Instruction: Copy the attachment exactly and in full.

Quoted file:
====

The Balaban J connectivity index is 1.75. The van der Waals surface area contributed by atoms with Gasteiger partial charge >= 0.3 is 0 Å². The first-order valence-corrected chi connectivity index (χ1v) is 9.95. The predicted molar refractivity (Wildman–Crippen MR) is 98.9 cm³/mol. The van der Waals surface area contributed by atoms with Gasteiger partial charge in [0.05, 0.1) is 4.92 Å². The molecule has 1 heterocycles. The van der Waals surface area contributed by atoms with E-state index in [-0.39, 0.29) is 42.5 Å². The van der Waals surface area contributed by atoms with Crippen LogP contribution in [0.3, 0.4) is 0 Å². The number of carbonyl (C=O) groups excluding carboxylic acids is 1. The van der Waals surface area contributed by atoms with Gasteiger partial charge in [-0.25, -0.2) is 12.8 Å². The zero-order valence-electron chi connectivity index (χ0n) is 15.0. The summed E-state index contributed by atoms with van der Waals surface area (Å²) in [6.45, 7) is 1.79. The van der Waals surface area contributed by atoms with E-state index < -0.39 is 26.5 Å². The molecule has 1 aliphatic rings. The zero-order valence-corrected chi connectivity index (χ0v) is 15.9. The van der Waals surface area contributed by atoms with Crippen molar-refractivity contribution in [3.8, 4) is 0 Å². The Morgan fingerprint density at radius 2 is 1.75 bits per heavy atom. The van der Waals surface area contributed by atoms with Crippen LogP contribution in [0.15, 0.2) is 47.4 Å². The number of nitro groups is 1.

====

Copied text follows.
The Balaban J connectivity index is 1.75. The van der Waals surface area contributed by atoms with Gasteiger partial charge >= 0.3 is 0 Å². The first-order valence-corrected chi connectivity index (χ1v) is 9.95. The predicted molar refractivity (Wildman–Crippen MR) is 98.9 cm³/mol. The van der Waals surface area contributed by atoms with Gasteiger partial charge in [0.05, 0.1) is 4.92 Å². The molecule has 1 heterocycles. The van der Waals surface area contributed by atoms with E-state index in [-0.39, 0.29) is 42.5 Å². The van der Waals surface area contributed by atoms with Crippen LogP contribution in [0.3, 0.4) is 0 Å². The number of carbonyl (C=O) groups excluding carboxylic acids is 1. The van der Waals surface area contributed by atoms with Gasteiger partial charge in [-0.25, -0.2) is 12.8 Å². The zero-order valence-electron chi connectivity index (χ0n) is 15.0. The summed E-state index contributed by atoms with van der Waals surface area (Å²) in [6.45, 7) is 1.79. The van der Waals surface area contributed by atoms with E-state index < -0.39 is 26.5 Å². The molecule has 1 aliphatic rings. The zero-order valence-corrected chi connectivity index (χ0v) is 15.9. The van der Waals surface area contributed by atoms with Crippen molar-refractivity contribution in [3.8, 4) is 0 Å². The Morgan fingerprint density at radius 2 is 1.75 bits per heavy atom. The van der Waals surface area contributed by atoms with Crippen LogP contribution in [0.15, 0.2) is 47.4 Å². The number of nitro groups is 1.